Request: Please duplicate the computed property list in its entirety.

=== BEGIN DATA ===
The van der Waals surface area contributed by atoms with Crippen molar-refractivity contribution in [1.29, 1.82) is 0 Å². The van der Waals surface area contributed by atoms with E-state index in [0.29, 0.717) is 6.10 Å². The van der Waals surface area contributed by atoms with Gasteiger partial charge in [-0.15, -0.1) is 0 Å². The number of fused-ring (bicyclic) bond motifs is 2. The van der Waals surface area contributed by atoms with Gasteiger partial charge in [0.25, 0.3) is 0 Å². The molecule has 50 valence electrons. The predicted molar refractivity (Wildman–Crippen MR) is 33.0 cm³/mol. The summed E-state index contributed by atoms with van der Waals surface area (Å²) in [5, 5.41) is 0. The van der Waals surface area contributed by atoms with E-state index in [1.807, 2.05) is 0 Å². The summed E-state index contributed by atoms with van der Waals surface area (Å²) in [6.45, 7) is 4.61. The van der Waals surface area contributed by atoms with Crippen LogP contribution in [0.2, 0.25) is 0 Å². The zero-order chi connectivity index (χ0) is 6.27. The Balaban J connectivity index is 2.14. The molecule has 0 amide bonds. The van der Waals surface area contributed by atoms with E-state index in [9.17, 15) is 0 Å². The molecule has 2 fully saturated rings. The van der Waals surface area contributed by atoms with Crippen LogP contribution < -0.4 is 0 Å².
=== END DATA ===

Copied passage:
The van der Waals surface area contributed by atoms with Crippen molar-refractivity contribution in [1.29, 1.82) is 0 Å². The van der Waals surface area contributed by atoms with E-state index in [0.29, 0.717) is 6.10 Å². The van der Waals surface area contributed by atoms with Gasteiger partial charge in [-0.15, -0.1) is 0 Å². The number of fused-ring (bicyclic) bond motifs is 2. The van der Waals surface area contributed by atoms with Gasteiger partial charge in [0.25, 0.3) is 0 Å². The molecule has 50 valence electrons. The predicted molar refractivity (Wildman–Crippen MR) is 33.0 cm³/mol. The summed E-state index contributed by atoms with van der Waals surface area (Å²) in [5, 5.41) is 0. The van der Waals surface area contributed by atoms with E-state index in [1.807, 2.05) is 0 Å². The summed E-state index contributed by atoms with van der Waals surface area (Å²) in [6.45, 7) is 4.61. The van der Waals surface area contributed by atoms with Crippen LogP contribution in [0.2, 0.25) is 0 Å². The zero-order chi connectivity index (χ0) is 6.27. The Balaban J connectivity index is 2.14. The molecule has 0 amide bonds. The van der Waals surface area contributed by atoms with E-state index in [9.17, 15) is 0 Å². The molecule has 2 fully saturated rings. The van der Waals surface area contributed by atoms with Crippen LogP contribution < -0.4 is 0 Å².